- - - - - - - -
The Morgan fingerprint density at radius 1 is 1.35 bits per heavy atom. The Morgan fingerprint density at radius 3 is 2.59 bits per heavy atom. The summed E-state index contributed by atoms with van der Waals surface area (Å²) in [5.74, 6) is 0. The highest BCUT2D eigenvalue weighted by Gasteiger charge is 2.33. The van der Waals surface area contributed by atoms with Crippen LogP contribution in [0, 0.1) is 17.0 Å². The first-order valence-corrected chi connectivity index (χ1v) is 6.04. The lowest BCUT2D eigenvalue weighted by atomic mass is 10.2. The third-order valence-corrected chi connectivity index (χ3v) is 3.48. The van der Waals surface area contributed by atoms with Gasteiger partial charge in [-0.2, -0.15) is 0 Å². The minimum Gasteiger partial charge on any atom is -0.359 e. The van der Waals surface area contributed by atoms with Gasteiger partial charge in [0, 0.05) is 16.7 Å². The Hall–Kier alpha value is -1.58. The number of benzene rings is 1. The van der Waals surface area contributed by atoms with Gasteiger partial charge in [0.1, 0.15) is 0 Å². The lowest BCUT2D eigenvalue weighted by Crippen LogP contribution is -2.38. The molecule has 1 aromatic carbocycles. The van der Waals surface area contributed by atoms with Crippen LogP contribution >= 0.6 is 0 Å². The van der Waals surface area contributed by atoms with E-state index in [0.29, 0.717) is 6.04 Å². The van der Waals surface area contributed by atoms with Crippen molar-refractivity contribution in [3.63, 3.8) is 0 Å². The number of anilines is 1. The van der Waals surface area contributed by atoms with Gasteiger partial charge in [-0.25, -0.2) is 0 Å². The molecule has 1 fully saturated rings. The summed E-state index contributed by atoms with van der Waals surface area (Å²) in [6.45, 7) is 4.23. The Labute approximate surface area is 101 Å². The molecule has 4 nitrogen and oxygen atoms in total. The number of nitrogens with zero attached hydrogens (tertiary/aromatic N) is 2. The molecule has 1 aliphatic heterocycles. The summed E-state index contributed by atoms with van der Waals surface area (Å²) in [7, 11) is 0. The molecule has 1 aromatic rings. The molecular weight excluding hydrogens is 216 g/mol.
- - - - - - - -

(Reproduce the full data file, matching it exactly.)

The Morgan fingerprint density at radius 1 is 1.35 bits per heavy atom. The Morgan fingerprint density at radius 3 is 2.59 bits per heavy atom. The summed E-state index contributed by atoms with van der Waals surface area (Å²) in [5.74, 6) is 0. The highest BCUT2D eigenvalue weighted by Gasteiger charge is 2.33. The van der Waals surface area contributed by atoms with Crippen LogP contribution in [0, 0.1) is 17.0 Å². The first-order valence-corrected chi connectivity index (χ1v) is 6.04. The lowest BCUT2D eigenvalue weighted by atomic mass is 10.2. The third-order valence-corrected chi connectivity index (χ3v) is 3.48. The van der Waals surface area contributed by atoms with Gasteiger partial charge in [-0.2, -0.15) is 0 Å². The minimum Gasteiger partial charge on any atom is -0.359 e. The van der Waals surface area contributed by atoms with Gasteiger partial charge in [0, 0.05) is 16.7 Å². The Hall–Kier alpha value is -1.58. The number of benzene rings is 1. The van der Waals surface area contributed by atoms with Gasteiger partial charge in [0.1, 0.15) is 0 Å². The lowest BCUT2D eigenvalue weighted by Crippen LogP contribution is -2.38. The molecule has 1 aromatic carbocycles. The van der Waals surface area contributed by atoms with Crippen LogP contribution >= 0.6 is 0 Å². The van der Waals surface area contributed by atoms with E-state index in [0.29, 0.717) is 6.04 Å². The van der Waals surface area contributed by atoms with Crippen molar-refractivity contribution in [3.63, 3.8) is 0 Å². The number of anilines is 1. The van der Waals surface area contributed by atoms with Gasteiger partial charge in [-0.25, -0.2) is 0 Å². The molecule has 1 fully saturated rings. The summed E-state index contributed by atoms with van der Waals surface area (Å²) in [6.45, 7) is 4.23. The Labute approximate surface area is 101 Å². The molecule has 4 nitrogen and oxygen atoms in total. The number of nitrogens with zero attached hydrogens (tertiary/aromatic N) is 2. The molecule has 1 aliphatic heterocycles. The summed E-state index contributed by atoms with van der Waals surface area (Å²) in [7, 11) is 0. The molecule has 1 aromatic rings. The molecular weight excluding hydrogens is 216 g/mol.